All this has to have an effect on a girl like Helen. Being separated from her father at so early an age. Seeing her brother urinate. Getting her heart set on a career as an opera singer when she can’t sing for shit, if you’ll pardon the expression.

Question: Is that why she dyed her hair blue?

Question: Can Wagner ever be the same again, after Hitler? George Steiner asked the same thing about the German language. The answer? I don’t know, but it never hurts to be cautious. Besides, can Wagner ever be the same again after Berg?

Question: Will Helen ever be the same again, now that she’s different?

Let’s put Helen in a hypothetical situation. Her husband has just come home from work. For this we’ll have to assume that Helen is married and that her husband has a job. Helen’s husband comes home and says, Hey baldie, you won’t believe what happened today. I was heading back to work after lunch when this crackpot started shooting at innocent bystanders from a roof. He just missed me by the skin of my teeth (he bares his teeth at her).

Can you be sure they were innocent? Helen asks.

Let’s try another example. Helen goes to an audition at the Metropolitan Opera House. She is greeted by Music Director James Levine. Levine says to Helen, Can you do Wagner? That’s just what Helen had been hoping for. She gets out her pretzels and lets loose with “The Ride of the Valkyries.” Levine cuts her off. We’re not doing Wagner this season, he says. Can you do Bellini?

Helen breaks into tears. I was so busy learning Wagner, I never bothered with any other composers, Helen admits.

Listen toots, Levine says, if you’re Birgit Nillson or Kirsten Flagstad, then you can specialize, but anyone else, and that means you, has to be able to do the whole megilla.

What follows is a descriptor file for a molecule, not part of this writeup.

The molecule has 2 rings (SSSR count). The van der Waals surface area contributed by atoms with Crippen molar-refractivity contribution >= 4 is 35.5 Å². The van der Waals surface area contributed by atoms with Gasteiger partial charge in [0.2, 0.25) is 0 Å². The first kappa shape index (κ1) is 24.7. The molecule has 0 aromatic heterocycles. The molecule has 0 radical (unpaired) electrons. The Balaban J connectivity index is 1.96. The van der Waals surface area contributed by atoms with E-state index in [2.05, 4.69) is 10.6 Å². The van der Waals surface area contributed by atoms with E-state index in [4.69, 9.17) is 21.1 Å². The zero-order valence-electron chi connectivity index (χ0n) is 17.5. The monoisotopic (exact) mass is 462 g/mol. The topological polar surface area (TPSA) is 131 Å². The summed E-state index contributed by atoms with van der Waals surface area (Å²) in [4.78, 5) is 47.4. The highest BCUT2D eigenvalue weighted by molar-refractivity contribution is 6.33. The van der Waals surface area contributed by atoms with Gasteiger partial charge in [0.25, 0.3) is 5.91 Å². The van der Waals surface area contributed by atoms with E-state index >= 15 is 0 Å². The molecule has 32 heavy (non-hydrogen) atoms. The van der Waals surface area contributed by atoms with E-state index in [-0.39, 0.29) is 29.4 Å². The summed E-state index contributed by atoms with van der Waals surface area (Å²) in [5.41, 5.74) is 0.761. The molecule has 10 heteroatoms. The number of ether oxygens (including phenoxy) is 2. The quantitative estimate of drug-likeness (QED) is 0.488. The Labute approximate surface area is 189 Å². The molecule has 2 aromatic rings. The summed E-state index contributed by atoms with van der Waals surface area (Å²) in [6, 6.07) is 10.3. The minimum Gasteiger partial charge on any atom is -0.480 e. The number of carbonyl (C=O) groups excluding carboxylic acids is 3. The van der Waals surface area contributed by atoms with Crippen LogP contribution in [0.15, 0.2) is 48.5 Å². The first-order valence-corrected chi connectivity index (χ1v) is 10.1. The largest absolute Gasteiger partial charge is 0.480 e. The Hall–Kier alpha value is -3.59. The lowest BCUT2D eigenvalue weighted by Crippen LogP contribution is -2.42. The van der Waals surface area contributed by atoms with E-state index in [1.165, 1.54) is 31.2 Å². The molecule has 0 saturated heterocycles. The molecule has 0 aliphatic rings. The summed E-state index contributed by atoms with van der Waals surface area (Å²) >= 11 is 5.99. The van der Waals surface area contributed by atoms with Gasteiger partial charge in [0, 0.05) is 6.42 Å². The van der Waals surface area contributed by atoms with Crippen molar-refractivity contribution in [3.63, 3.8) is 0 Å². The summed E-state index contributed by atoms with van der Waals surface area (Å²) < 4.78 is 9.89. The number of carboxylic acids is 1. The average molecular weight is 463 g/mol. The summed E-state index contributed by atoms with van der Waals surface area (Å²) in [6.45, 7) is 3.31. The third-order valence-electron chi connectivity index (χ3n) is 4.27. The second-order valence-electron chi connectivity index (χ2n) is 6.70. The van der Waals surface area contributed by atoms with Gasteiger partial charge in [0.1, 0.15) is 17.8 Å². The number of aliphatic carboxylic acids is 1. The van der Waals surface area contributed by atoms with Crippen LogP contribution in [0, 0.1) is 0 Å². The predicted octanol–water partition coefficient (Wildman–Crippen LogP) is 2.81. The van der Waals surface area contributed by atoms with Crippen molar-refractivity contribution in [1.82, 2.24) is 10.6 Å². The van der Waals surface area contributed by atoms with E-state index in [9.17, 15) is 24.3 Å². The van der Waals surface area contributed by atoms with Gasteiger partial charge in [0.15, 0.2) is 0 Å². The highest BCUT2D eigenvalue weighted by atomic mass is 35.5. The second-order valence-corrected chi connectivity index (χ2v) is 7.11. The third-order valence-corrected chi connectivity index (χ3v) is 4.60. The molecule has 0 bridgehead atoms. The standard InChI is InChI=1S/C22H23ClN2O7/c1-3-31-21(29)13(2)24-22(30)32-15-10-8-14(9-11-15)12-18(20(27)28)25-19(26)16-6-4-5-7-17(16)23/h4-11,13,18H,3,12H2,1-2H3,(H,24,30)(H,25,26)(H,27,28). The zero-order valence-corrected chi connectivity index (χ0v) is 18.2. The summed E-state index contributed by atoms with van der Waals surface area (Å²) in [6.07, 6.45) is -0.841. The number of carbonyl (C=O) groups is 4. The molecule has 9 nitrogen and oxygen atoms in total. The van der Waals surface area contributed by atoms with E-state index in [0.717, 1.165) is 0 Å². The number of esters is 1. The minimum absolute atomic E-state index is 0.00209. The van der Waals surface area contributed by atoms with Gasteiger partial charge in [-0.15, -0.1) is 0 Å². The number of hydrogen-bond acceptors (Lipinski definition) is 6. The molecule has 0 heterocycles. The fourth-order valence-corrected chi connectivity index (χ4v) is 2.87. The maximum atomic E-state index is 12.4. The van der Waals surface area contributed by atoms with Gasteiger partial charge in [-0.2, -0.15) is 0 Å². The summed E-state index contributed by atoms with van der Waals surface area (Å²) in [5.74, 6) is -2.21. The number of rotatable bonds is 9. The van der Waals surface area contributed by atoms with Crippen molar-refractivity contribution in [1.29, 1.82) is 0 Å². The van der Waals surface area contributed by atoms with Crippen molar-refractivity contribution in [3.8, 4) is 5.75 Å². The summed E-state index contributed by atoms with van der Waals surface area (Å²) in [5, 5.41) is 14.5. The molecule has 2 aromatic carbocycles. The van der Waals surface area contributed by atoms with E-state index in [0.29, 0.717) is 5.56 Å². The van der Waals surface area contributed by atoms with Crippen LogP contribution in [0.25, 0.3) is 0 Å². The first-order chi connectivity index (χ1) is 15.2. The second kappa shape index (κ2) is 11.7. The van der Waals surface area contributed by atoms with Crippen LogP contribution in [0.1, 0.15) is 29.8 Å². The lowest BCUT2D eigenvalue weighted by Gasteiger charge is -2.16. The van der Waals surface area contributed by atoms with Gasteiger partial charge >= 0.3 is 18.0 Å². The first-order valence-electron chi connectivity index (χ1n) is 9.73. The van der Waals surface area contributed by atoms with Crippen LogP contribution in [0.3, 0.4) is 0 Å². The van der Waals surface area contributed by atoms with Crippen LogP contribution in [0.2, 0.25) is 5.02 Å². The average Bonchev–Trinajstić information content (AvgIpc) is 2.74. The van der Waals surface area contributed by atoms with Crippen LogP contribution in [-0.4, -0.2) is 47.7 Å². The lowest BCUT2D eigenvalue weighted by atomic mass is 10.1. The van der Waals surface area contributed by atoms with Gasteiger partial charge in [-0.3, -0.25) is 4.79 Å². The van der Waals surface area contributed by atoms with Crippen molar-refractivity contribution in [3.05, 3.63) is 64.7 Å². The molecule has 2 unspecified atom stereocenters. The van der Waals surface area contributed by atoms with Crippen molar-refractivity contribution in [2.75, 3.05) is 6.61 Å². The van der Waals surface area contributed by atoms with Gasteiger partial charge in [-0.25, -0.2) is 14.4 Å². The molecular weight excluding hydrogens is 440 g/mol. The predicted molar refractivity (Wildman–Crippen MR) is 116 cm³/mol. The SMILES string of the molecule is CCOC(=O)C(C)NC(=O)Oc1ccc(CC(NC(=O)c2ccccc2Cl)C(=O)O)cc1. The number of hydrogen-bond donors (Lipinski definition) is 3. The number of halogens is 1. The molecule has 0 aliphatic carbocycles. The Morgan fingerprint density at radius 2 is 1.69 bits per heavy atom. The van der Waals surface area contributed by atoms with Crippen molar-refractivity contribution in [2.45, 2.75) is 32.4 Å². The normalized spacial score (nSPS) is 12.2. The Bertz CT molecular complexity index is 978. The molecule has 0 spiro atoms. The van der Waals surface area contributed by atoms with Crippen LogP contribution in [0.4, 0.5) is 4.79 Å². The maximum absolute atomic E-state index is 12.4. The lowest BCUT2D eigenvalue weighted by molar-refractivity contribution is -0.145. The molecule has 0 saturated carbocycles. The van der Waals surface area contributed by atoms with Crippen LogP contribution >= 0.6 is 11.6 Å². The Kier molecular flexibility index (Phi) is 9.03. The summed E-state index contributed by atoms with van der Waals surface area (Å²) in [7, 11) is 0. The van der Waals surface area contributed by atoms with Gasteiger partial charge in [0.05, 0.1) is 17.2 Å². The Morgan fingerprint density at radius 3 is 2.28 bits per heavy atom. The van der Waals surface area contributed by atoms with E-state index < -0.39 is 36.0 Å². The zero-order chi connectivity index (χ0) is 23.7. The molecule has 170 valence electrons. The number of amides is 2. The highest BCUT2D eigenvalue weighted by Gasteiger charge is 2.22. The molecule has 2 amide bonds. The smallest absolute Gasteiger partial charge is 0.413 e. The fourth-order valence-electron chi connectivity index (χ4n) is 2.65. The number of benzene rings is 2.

So Helen buys the score to Norma.

And I have to listen to her practice, because I’m playing the part of her husband in this sequence. Finally it gets to be more than I can take. So I call up Levine and give him a piece of my mind. Why do you go and get her hopes up? I say. I’m the one who has to listen to this shit.

Just be patient, he says. These things take time.

I call up the Met box office and cancel my subscription.

(I want to remind you that the preceding incident was a purely hypothetical situation, and, while the passage contains many truths, there are no facts. For instance, I could never afford a subscription to the Met, even if I wanted one.)

By this time I had become strangely attracted to Helen, perhaps because I had created her, perhaps because she was the most beautiful woman I had never met. Could it have been her impulsive nature, or her wild eyes, or the way her bald head shone in the moonlight?

But after a while my feelings changed. Because Helen changed. She realized that opera wasn’t working out for her. At first she was depressed, but after a while she set her mind to other conquests. She got a job selling aluminum siding over the telephone. Her rap was convincing and she had the statistics to back it up. She made a mint.

That’s when I began to notice the more significant changes in Helen. She was no longer the sweet, innocent, bald contralto I had grown to love. She had become a successful entrepreneur, and she was determined to become even richer, no matter how many of us she had to trample on her way up the ladder of success.

Yes, Helen changed. But then, I guess we all have to change at some point, don’t we? Sometimes I think it would be nice to have lots of money myself. But more often I remember that the sound of Helen butchering Wagner was so much nicer than what I’m hearing now.

Cynthia Hopkins by Craig Lucas
Cynthia Hopkins collage
Personal Foundations of Self-forming Through Autoidentification with Otherness by Nelly Reifler
The Phenomenon of the Opera by Alexander Kluge
Kluge Excerpt Banner

Passion overwhelms comprehension. Comprehension kills passion.

 Daniel Poppick and Jenny Zhang
210333642 08222017 Daniel Poppick And Jenny Zhang 01

“What do you do when you’re born—without your consent—and you find out later that your life was at the cost of someone else’s? That’s how high the stakes can be.”

Originally published in

BOMB 10, Fall 1984

María Irene Fornés, Jeff Weiss, art by Cindy Sherman, Billy Sullivan, Robert Gober, Laurie Simmons, and more.

Read the issue
Issue 10 010  Fall 1984